Monday, 8 April 2013

Back Story | The Banana Seller of Mattencherry

Photo © Tewfic El-Sawy-All Rights Reserved
Another of my favorite location for street photography in India is old Mattencherry (part of Kochi) which was once a bustling centre of trade, particularly in spices. Due to the tolerance of the erstwhile rulers of Kochi, communities such as Jews, Arabs, Konkanis, Gujaratis, Jains and Marathis made it their home and the center of their business. 

The street activity of the area is a virtual live theater, with bazaar-like alleys, traditional godowns and stores stocked with all types of rice, dark brown nutmeg, red and green chillies, earthy ginger, black pepper and other spices. Not only people photography of traders, merchants, porters, but there are details, age-old textures, peeling wall colors (or discolored) of indigo blue and ochre.

Many of the local people I spoke with, and photographed, were Muslims, descendants of the Arab merchants who propagated their faith along the Malabar Coast. A significant community was created through the marriage of local women to these Arab sailors, and are still known as the Mappilas or Moplahs. The Arabs merchants and mariners are believed to come from the Red Sea coastal areas, and from the Hadramaut region of Yemen.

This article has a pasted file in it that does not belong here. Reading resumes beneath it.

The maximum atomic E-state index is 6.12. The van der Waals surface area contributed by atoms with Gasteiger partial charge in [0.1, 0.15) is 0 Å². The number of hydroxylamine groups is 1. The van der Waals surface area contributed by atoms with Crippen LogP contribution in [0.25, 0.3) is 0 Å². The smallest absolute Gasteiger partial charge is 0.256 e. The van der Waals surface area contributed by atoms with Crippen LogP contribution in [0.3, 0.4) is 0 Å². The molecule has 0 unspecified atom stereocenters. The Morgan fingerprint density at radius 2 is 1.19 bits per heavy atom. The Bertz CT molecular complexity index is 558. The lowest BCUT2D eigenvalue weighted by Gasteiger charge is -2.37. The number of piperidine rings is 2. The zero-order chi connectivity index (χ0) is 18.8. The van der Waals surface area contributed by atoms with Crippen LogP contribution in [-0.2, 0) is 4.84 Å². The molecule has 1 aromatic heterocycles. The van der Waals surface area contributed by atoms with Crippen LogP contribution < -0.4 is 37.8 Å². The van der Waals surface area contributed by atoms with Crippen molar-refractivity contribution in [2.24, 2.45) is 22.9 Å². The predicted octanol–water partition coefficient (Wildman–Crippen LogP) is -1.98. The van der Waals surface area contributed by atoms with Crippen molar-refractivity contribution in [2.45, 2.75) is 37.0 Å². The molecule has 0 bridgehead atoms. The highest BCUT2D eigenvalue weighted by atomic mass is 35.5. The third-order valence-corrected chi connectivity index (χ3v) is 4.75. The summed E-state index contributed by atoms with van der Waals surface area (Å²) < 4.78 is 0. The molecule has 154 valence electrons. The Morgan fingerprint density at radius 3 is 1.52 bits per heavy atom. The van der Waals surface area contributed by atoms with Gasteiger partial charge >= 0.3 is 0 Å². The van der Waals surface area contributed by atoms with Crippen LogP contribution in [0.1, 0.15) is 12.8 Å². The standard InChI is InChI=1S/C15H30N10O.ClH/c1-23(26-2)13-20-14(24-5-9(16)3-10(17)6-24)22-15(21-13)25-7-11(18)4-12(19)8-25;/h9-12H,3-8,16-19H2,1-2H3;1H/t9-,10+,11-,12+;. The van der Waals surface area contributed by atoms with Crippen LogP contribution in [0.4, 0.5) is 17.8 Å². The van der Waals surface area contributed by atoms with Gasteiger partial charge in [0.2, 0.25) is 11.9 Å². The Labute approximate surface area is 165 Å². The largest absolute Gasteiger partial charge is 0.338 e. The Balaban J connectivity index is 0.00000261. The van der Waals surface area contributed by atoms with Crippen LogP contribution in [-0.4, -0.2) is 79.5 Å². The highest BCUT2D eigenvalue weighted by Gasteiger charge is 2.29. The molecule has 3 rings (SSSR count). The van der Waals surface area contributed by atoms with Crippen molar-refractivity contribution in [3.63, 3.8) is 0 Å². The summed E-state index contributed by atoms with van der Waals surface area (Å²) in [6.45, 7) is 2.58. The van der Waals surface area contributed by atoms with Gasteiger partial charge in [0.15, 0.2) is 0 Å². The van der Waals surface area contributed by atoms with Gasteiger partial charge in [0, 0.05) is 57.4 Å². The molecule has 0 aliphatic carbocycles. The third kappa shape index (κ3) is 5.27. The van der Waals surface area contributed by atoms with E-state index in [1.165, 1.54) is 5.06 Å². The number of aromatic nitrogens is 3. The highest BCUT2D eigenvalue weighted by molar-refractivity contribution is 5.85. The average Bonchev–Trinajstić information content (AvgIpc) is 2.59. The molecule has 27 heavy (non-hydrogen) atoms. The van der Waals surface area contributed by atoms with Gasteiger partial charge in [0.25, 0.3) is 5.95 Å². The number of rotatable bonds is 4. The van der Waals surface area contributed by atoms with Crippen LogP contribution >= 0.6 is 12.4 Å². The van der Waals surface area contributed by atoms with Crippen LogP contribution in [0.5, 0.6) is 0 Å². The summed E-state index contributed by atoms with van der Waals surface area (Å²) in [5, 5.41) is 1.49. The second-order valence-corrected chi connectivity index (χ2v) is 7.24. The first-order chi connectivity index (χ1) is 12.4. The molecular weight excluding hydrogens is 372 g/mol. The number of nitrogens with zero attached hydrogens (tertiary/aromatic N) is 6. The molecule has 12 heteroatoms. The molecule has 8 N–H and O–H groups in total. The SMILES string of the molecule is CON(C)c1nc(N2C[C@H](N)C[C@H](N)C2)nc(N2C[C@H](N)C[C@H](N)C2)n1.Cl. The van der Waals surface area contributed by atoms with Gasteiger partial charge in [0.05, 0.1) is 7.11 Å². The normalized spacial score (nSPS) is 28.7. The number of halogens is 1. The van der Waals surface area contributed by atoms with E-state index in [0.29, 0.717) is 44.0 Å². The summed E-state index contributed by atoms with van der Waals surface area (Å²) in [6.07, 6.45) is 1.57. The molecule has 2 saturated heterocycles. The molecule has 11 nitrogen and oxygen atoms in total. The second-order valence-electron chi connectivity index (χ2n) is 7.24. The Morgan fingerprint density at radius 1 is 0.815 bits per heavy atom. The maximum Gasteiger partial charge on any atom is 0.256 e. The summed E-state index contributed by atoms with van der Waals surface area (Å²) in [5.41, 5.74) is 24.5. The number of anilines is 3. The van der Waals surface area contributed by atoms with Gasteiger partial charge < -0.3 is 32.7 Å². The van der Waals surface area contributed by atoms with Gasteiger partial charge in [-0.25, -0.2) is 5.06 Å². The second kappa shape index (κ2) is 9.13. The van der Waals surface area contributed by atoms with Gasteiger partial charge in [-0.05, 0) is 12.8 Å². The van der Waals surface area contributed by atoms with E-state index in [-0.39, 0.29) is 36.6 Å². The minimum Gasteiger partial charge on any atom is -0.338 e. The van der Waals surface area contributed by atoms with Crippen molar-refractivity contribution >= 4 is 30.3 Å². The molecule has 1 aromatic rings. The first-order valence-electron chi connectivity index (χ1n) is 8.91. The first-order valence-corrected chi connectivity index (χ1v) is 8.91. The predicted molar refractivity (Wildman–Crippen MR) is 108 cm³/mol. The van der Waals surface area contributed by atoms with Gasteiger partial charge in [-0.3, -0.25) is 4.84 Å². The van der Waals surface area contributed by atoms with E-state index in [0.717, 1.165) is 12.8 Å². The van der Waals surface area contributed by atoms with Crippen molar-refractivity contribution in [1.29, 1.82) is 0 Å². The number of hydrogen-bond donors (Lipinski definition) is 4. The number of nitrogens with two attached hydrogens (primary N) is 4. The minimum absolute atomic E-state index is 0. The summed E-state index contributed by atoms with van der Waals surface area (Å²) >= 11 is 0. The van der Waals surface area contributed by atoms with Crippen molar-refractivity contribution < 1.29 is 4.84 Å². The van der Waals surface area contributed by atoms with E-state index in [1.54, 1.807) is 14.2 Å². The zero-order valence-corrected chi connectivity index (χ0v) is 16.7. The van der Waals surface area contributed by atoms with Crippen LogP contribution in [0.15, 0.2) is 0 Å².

The banana seller was probably one of those. A few words of Arabic greetings were exchanged, and he exhibited the traditional hospitality and generosity of Arabs extended to visitors and guests by offering me some bananas from the many clusters hanging in his modest stall. Small and sweet, these were certainly tastier than any available in Western supermarkets.